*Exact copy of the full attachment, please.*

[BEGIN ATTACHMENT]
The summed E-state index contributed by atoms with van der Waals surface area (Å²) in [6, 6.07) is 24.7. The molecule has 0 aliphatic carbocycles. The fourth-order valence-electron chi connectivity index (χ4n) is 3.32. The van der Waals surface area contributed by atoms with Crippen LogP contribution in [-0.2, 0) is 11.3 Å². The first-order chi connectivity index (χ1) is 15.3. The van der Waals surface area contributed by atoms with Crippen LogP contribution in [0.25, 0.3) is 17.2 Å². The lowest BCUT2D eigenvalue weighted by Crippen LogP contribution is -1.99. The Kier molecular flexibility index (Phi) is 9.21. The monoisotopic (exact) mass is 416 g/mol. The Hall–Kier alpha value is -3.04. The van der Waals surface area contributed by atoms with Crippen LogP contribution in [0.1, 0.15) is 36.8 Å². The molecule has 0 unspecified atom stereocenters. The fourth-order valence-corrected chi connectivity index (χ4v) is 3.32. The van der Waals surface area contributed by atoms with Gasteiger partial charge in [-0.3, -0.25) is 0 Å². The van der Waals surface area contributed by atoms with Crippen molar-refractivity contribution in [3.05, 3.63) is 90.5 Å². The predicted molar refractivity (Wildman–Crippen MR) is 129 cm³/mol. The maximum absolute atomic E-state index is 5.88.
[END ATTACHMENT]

The summed E-state index contributed by atoms with van der Waals surface area (Å²) in [6, 6.07) is 24.7. The molecule has 0 aliphatic carbocycles. The fourth-order valence-electron chi connectivity index (χ4n) is 3.32. The van der Waals surface area contributed by atoms with Crippen LogP contribution in [-0.2, 0) is 11.3 Å². The first-order chi connectivity index (χ1) is 15.3. The van der Waals surface area contributed by atoms with Crippen LogP contribution in [0.25, 0.3) is 17.2 Å². The lowest BCUT2D eigenvalue weighted by Crippen LogP contribution is -1.99. The Kier molecular flexibility index (Phi) is 9.21. The monoisotopic (exact) mass is 416 g/mol. The Hall–Kier alpha value is -3.04. The van der Waals surface area contributed by atoms with Crippen LogP contribution in [0.1, 0.15) is 36.8 Å². The molecule has 0 unspecified atom stereocenters. The fourth-order valence-corrected chi connectivity index (χ4v) is 3.32. The van der Waals surface area contributed by atoms with Gasteiger partial charge in [-0.3, -0.25) is 0 Å². The van der Waals surface area contributed by atoms with Crippen molar-refractivity contribution in [3.05, 3.63) is 90.5 Å². The predicted molar refractivity (Wildman–Crippen MR) is 129 cm³/mol. The maximum absolute atomic E-state index is 5.88.